Monthly Archives November 2020

Creating better diagnostic tools with light scattering nanoparticles

Recent advances in nanoparticle-based SERS imaging have led to better diagnoses of diseases such as cancer and improvements in image-guided tumor surgeries.

Since the discovery of x-rays over a century ago, the rapid development of radiological diagnostics has ushered in a new era for medical imaging. Through new innovative technologies, not only have we improved imaging performance, but we have also improved our diagnostic level, which means our ability to visualize in detail the structure of tissues, morphology and function of organs. The result is that current practices of early diagnosis, and therefore disease prevention, use powerful, non-invasive methods to save countless lives.

One such method is called surface enhanced Raman scattering (SERS), an extremely sensitive medical imaging technique based on a phenomenon called Raman scattering, which is based on the scattering of light. Since its discovery by CV Raman in 1928, it has become an ideal analytical method for biological applications because it allows researchers to easily determine which chemical groups are present in a molecule. Although this is a promising platform, Raman has low scattering intensity, which has limited its application.

In 1974, three scientists from the University of Southampton accidentally discovered enhanced Raman scattering, which occurred on the surface of a rough silver electrode. This led them to discover an enhanced Raman scattering phenomenon on special metal surfaces, which we call SERS. Since then, SERS has been widely used as a very sensitive analytical tool in food analysis and bacteria detection, for example.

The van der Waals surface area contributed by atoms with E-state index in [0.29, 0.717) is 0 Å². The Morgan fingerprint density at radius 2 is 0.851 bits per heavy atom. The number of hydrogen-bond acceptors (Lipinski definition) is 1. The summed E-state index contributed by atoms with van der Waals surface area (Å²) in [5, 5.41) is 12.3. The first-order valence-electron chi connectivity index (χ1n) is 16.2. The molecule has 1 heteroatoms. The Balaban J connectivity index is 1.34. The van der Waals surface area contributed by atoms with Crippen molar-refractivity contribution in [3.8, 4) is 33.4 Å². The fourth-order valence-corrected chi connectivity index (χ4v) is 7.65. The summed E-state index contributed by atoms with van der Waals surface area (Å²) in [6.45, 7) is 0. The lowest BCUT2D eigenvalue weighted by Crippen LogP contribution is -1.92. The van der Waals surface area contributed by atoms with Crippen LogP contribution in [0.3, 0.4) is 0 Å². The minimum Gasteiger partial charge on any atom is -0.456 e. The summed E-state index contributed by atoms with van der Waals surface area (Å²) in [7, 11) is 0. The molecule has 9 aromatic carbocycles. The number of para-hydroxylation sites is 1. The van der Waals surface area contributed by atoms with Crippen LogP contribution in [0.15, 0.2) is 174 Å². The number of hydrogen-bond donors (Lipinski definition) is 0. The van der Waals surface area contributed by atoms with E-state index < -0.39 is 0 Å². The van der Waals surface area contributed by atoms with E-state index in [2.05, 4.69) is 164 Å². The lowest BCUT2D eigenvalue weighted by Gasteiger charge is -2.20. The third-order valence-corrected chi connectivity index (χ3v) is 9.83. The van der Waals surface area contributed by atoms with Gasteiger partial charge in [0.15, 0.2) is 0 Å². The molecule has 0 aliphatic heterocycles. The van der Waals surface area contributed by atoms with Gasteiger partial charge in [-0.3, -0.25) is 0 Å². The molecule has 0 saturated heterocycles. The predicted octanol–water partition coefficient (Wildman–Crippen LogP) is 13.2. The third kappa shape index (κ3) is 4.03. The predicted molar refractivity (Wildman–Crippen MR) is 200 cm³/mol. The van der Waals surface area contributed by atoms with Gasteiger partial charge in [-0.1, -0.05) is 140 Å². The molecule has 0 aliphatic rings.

With the explosion of nanotechnology in the 1990s, the capabilities of SERS were also improved, demonstrating better diffusion on the surface of nanoparticles. As a result of unremitting research efforts in biomedical applications of nanoparticles over the past 30 years, SERS can now be applied to in vivo imaging, including cancer diagnosis, image-guided surgery and theranostics of cancer.

It should be emphasized that SERS imaging can be used not only for pre-treatment diagnosis (like other imaging techniques), but also for imaging guided therapy due to its non-invasive nature, sensitivity high and its non-toxic side effects. The SERS nanoparticles are first injected intravenously and localized in the tumor tissue using the biological properties of the nanoparticles. Then, portable SERS devices can be used to perform real-time scanning to guide the surgeon in removing lesions. Previous studies have shown that SERS imaging can also be used to identify microscopic lesions, which are often overlooked by traditional imaging techniques.

To increase the capabilities of intraoperative SERS imaging, further research will focus on the preparation of SERS nanoparticles with greater sensitivity and biocompatibility, as well as the development of rapid, practical and multifunctional SERS devices. This includes new morphologies and the use of plasmonic nanomaterials, such as semiconductors, graphene, quantum dots and hybrid nanomaterials to improve the imaging accuracy of SERS nanoparticles and increase their biocompatibility.

While this is a promising strategy and some SERS nanoparticles are already receiving FDA approval, it is still a young field and there are limits that must be overcome. Experts are confident that developments will be made to extend the performance of current SERS nanoparticles and gain broader clinical approval to help improve patient outcomes and no doubt save countless lives.

Reference: Zhen Du, et al. Recent advances in the applications of nanoparticles in in vivo imaging SERS. WIREs Nanomedicine and Nanobiotechnology (2020). DOI: 10.1002 / wnan.1672


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